Discover more from Fluent in Finance Newsletter by Andrew Lokenauth
💰Money Mastery & Financial Literacy [Issue #23: Week 37, September 2023]
😲 Roth vs. Traditional 401(k), Opportunity Cost, 5 High-Income Skills, 4 Home-Buying Tips, Travel Insurance, and more!
👋 Good afternoon future millionaires! I hope you’re enjoying your week so far! Thank-you for subscribing to our weekly personal finance newsletter — with the goal of helping you make better-informed financial decisions!
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🎉In this issue of Money Mastery & Financial Literacy, you’ll learn:
This Week's 5 Money Lessons: 1) Roth vs. Traditional 401(k): Which is Right for You? 2) Understanding Opportunity Cost 3) 5 High-Income Skills that will Stay in Demand 4) 4 Home-Buying Tips to Save You Money 5) Beginner's Guide to Travel Insurance This Week's Premium Insights: 6) Finance Book Club: Book of the Week 7) Financial Tip of the Week 8) Finance Quote of the Week (and its deeper meaning) 9) Top 3 Finance Charts this Week (and their importance) 10) Did You Know?
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1) Roth vs. Traditional 401(k): Which is Right for You?💰
The key factor in choosing between a Roth 401(k) versus a traditional 401(k) is estimating your tax bracket now versus retirement.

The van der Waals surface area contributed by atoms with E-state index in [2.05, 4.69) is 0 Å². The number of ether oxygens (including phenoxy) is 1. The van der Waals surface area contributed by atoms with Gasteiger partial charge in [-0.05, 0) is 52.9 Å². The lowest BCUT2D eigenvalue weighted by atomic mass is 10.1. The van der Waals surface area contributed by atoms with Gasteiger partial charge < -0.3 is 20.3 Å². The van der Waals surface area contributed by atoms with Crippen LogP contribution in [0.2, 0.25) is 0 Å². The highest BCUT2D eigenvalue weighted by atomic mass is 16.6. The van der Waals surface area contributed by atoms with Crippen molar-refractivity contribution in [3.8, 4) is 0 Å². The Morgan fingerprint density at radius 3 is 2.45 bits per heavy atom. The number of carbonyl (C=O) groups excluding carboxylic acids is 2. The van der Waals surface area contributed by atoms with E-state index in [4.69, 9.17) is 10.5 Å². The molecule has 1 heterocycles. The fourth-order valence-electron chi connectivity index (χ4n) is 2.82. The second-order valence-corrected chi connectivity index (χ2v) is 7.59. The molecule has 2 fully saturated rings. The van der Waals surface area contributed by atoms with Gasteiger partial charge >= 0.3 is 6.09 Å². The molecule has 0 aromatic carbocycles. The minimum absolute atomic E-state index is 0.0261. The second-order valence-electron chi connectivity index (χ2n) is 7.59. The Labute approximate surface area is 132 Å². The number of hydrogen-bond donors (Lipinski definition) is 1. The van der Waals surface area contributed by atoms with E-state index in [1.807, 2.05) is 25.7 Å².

A Roth 401(k) is a retirement savings account that allows you to contribute money after-tax. Your contributions grow tax-free and withdrawals are also tax-free.
If you expect your tax bracket to be higher in retirement, then a Roth 401(k) is a good option. This is because you will pay taxes on your contributions now, when they are likely to be lower, and your withdrawals will be tax-free in retirement.
A traditional 401(k) is a retirement savings account that allows you to contribute money pre-tax. Your contributions grow tax-deferred and withdrawals are taxed as ordinary income.
If you expect your tax bracket to be lower in retirement, then a traditional 401(k) is a good option. This is because you will pay taxes on your contributions now, when they are likely to be higher, and your withdrawals will be taxed at a lower rate in retirement. This often applies to peak earners.
If you are not sure what your tax bracket will be in retirement, then a good option is to split your contributions between a Roth 401(k) and a traditional 401(k). This will give you more flexibility and allow you to make the best decision for your individual circumstances.
2) Understanding Opportunity Cost💰